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The indicator side of tree microhabitats: a multi-taxonomic approach

Abstract : Forest biodiversity assessment relies mostly on indirect indicators based on elements of forest structure used as a surrogate for species. However, most of those indirect indicators used in national and international evaluation processes lack scientific evidence documenting their quantitative link with the biodiversity they are supposed to assess. In addition, those for which the link is established generally concern only one taxon and are rarely considered at the community level. In this context, tree microhabitats – defined as tree-borne singularities such as cavities, conks of fungi or bark characteristics – have recently gained attention as a potential forest biodiversity indicator for species that depend on them for at least a part of their life cycle and that are difficult to detect. However, like most other potential indicators, precise quantitative information on the link between biodiversity indices and microhabitat variables remains scarce. We explored the link between the richness of three taxonomic groups (bats, birds, and saproxylic beetles) and microhabitat indices using a nation-wide multi-taxonomic sampling design comparing 213 plots located inside and outside forest reserves. We hypothesized that the positive effect of setting aside forest reserves on biodiversity conservation was indirectly due to the increase in the proportion of large structural elements (living trees and standing deadwood) which in turn favoured the quantity and diversity of microhabitats. We also hypothesized that microhabitat indices would be better indicators than large and standing dead tree densities, two classical and often used indirect forest biodiversity indicators. We first analysed the response of total species richness and species richness of different groups and guilds (e.g. red-listed species, forest specialists, cavity dwellers...) to several microhabitat indices (density, diversity) to identify the best microhabitat metric. We then used confirmatory structural equation models to assess the indirect effects of management, large structural elements and microhabitats on the diversity of the target species. We first showed that microhabitat indices based on diversity better described biodiversity than indices based on abundance. Structural equation models confirmed that setting aside forest reserves increased the quantities of large trees and standing deadwood, which in turn drove higher quantities and diversity of microhabitats. This significantly increased the richness of several taxonomic groups including notably total richness and cavity dweller richness of both birds and bats. However the magnitude of the link between microhabitat indices and species richness was relatively small. Conversely, the biodiversity of saproxylic beetles was not driven by microhabitat indices and, for this taxon only, models involving direct effects of large structural elements or management performed better. Tree microhabitats appear to be an indicator for part of the taxonomic groups we analysed, but do not constitute a universal biodiversity indicator. They rather have a complementary role compared to large structural elements. Currently, their moderate correlation with biodiversity, as well as thei sensivity to other factors not taken into account in this study (e.g. observer effects), question their transferability to management and policy. Finally, this study calls for replicable and standardized multicriteria methods to validate biodiversity indicators.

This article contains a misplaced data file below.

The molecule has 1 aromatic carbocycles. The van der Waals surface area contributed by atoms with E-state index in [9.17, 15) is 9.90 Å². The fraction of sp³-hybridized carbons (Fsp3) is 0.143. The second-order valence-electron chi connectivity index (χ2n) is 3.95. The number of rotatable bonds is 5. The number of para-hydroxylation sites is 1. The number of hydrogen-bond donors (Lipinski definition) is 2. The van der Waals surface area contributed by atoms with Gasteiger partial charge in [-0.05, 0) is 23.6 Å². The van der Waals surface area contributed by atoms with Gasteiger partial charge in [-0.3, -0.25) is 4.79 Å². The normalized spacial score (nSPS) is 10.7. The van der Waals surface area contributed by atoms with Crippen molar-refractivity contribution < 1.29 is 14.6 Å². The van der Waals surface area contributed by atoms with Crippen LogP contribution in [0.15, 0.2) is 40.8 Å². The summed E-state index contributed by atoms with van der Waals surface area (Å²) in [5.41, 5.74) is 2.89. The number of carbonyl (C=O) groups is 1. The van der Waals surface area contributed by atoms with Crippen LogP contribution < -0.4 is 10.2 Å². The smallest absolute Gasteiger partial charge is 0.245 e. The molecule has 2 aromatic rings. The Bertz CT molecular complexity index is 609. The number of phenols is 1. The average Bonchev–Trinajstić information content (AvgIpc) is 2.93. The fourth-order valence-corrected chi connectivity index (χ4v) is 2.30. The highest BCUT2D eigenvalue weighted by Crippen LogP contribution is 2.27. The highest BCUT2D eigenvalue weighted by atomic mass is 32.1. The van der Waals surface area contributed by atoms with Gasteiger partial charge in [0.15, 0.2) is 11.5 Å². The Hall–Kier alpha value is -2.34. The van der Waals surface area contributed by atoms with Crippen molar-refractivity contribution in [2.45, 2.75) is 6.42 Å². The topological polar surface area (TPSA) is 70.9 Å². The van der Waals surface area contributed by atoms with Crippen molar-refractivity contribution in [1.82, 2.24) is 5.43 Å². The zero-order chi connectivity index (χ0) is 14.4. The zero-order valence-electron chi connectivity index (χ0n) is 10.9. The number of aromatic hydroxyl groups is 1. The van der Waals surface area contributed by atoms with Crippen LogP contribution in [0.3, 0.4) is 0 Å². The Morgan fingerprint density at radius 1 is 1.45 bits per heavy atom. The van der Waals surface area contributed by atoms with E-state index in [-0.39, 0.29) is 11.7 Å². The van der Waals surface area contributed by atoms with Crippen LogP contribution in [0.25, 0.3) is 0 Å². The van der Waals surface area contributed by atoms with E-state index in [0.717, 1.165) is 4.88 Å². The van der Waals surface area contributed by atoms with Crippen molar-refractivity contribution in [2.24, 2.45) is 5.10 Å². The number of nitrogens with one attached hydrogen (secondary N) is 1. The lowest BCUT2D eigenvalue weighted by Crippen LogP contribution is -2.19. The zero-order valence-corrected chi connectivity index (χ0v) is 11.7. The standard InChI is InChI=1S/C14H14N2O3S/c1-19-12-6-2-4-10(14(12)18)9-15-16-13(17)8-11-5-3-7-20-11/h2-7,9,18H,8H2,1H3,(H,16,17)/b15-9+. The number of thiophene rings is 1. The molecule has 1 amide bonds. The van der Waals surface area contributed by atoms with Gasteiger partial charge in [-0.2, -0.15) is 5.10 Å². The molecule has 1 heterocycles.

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Contributor : Migration Irstea Publications <>
Submitted on : Saturday, May 16, 2020 - 1:03:24 PM
Last modification on : Thursday, April 15, 2021 - 10:02:06 AM


  • HAL Id : hal-02606765, version 1
  • IRSTEA : PUB00055984



Yoan Paillet, Solène Du Puy, Frédéric Archaux, Christophe Bouget, V. Boulanger, et al.. The indicator side of tree microhabitats: a multi-taxonomic approach. 1st International Conference on Community Ecology (ComEc), Sep 2017, Budapest, Hungary. pp.21. ⟨hal-02606765⟩



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